by Angela Clark
It’s a notion I’ve been thinking about a lot lately, right versus wrong, ever since my daughter was born. Am I doing this right? Did we do that all wrong? She laughs and smiles a lot – I must be doing something right. She doesn’t sleep through the night – I must be doing something wrong. It’s never ending.
It’s a topic that has been tackled by many a great thinker. One view that has helped me in the past when making tough decisions (like, “is quitting this job the right thing to do or the wrong thing to do?) is to remove the words “right” or “wrong” from the equation. Rather, look for the best choice for this moment. Of course the only way to know what is the best decision for the moment is to be present enough with that moment. A challenge no matter where you are in your life and why we have practices such as yoga and meditation.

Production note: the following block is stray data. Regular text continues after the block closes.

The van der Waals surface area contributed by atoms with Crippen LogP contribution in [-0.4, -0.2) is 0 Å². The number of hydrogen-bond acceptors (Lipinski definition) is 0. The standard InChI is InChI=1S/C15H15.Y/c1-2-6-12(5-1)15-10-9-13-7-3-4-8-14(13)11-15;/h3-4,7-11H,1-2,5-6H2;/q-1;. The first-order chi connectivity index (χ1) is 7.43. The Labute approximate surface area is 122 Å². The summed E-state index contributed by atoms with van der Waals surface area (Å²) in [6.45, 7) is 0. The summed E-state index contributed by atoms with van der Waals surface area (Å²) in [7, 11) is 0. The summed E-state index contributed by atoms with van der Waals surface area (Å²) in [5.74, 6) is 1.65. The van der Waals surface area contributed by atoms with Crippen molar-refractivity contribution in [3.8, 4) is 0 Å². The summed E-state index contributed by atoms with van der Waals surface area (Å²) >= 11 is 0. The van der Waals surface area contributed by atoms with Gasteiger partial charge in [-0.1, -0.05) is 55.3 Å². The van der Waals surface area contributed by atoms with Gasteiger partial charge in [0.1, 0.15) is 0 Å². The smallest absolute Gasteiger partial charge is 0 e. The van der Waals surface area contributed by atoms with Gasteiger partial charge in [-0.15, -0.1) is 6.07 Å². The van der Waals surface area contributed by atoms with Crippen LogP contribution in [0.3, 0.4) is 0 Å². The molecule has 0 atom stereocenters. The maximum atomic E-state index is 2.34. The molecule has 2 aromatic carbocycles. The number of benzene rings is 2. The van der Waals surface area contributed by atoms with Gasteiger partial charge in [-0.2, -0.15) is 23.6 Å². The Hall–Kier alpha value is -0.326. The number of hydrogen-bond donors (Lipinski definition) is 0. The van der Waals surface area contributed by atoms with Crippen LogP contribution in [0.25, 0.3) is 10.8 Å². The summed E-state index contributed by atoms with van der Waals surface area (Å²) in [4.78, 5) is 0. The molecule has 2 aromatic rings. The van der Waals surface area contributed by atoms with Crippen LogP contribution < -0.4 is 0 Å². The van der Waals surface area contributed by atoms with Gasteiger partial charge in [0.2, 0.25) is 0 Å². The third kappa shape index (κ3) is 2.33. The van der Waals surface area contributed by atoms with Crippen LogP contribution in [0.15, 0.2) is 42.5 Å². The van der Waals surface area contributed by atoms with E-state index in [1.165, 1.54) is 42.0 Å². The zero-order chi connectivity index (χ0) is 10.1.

In trying not to make something or someone right or wrong, Pema Chodron advises that we walk the middle path. She says in her book, When Things Fall Apart:
This middle way involves not hanging on to our version so tightly. It involves keeping our hearts and minds open long enough to entertain the idea that when we make things wrong, we do it out of a desire to obtain some kind of ground or security. Equally, when we make things right, we are still trying to obtain some kind of ground or security…
As I watch my conceptual mind figure out how to be a new mother in this right versus wrong battle, I realize that as I apply the teachings to my life, what I am really seeking is some kind of security and confidence in my ability to provide for another’s well being. Not what is right or what is wrong, but what is best for us in this moment.